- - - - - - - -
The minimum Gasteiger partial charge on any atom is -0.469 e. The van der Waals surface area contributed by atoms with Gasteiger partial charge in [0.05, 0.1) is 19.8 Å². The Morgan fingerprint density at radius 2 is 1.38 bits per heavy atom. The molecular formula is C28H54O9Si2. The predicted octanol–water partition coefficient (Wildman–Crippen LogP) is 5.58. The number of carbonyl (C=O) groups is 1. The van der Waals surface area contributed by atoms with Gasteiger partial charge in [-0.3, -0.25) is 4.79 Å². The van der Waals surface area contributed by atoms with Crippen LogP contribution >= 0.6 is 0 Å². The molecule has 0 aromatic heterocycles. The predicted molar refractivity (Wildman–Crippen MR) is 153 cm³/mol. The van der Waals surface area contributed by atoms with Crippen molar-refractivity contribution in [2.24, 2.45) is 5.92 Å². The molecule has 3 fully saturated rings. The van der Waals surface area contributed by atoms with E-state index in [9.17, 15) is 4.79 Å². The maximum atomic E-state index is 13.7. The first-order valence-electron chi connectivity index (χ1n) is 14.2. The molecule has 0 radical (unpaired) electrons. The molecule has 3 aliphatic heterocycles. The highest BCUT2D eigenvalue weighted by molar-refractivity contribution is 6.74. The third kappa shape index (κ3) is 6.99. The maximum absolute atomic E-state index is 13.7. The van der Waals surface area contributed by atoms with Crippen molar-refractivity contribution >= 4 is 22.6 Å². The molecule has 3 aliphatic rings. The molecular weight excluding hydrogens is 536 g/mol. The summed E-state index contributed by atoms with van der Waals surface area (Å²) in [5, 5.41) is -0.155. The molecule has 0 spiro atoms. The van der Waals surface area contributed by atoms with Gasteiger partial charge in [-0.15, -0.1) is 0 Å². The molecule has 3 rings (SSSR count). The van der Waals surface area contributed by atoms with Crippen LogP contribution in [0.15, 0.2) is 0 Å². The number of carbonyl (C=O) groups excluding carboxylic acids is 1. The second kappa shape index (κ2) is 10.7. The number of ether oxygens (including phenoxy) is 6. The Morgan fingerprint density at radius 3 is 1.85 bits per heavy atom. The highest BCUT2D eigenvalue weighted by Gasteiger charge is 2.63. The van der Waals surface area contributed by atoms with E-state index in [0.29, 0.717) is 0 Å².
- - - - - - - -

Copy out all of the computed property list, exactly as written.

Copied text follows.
The minimum Gasteiger partial charge on any atom is -0.469 e. The van der Waals surface area contributed by atoms with Gasteiger partial charge in [0.05, 0.1) is 19.8 Å². The Morgan fingerprint density at radius 2 is 1.38 bits per heavy atom. The molecular formula is C28H54O9Si2. The predicted octanol–water partition coefficient (Wildman–Crippen LogP) is 5.58. The number of carbonyl (C=O) groups is 1. The van der Waals surface area contributed by atoms with Gasteiger partial charge in [-0.3, -0.25) is 4.79 Å². The van der Waals surface area contributed by atoms with Crippen LogP contribution >= 0.6 is 0 Å². The molecule has 0 aromatic heterocycles. The predicted molar refractivity (Wildman–Crippen MR) is 153 cm³/mol. The van der Waals surface area contributed by atoms with Crippen molar-refractivity contribution in [2.24, 2.45) is 5.92 Å². The molecule has 3 fully saturated rings. The van der Waals surface area contributed by atoms with E-state index in [9.17, 15) is 4.79 Å². The maximum atomic E-state index is 13.7. The first-order valence-electron chi connectivity index (χ1n) is 14.2. The molecule has 0 radical (unpaired) electrons. The molecule has 3 aliphatic heterocycles. The highest BCUT2D eigenvalue weighted by molar-refractivity contribution is 6.74. The third kappa shape index (κ3) is 6.99. The maximum absolute atomic E-state index is 13.7. The van der Waals surface area contributed by atoms with Crippen molar-refractivity contribution >= 4 is 22.6 Å². The molecule has 3 aliphatic rings. The molecular weight excluding hydrogens is 536 g/mol. The summed E-state index contributed by atoms with van der Waals surface area (Å²) in [5, 5.41) is -0.155. The molecule has 0 spiro atoms. The van der Waals surface area contributed by atoms with Gasteiger partial charge in [-0.15, -0.1) is 0 Å². The molecule has 3 rings (SSSR count). The van der Waals surface area contributed by atoms with Crippen LogP contribution in [0.15, 0.2) is 0 Å². The number of carbonyl (C=O) groups excluding carboxylic acids is 1. The second kappa shape index (κ2) is 10.7. The number of ether oxygens (including phenoxy) is 6. The Morgan fingerprint density at radius 3 is 1.85 bits per heavy atom. The highest BCUT2D eigenvalue weighted by Gasteiger charge is 2.63. The van der Waals surface area contributed by atoms with E-state index in [0.29, 0.717) is 0 Å².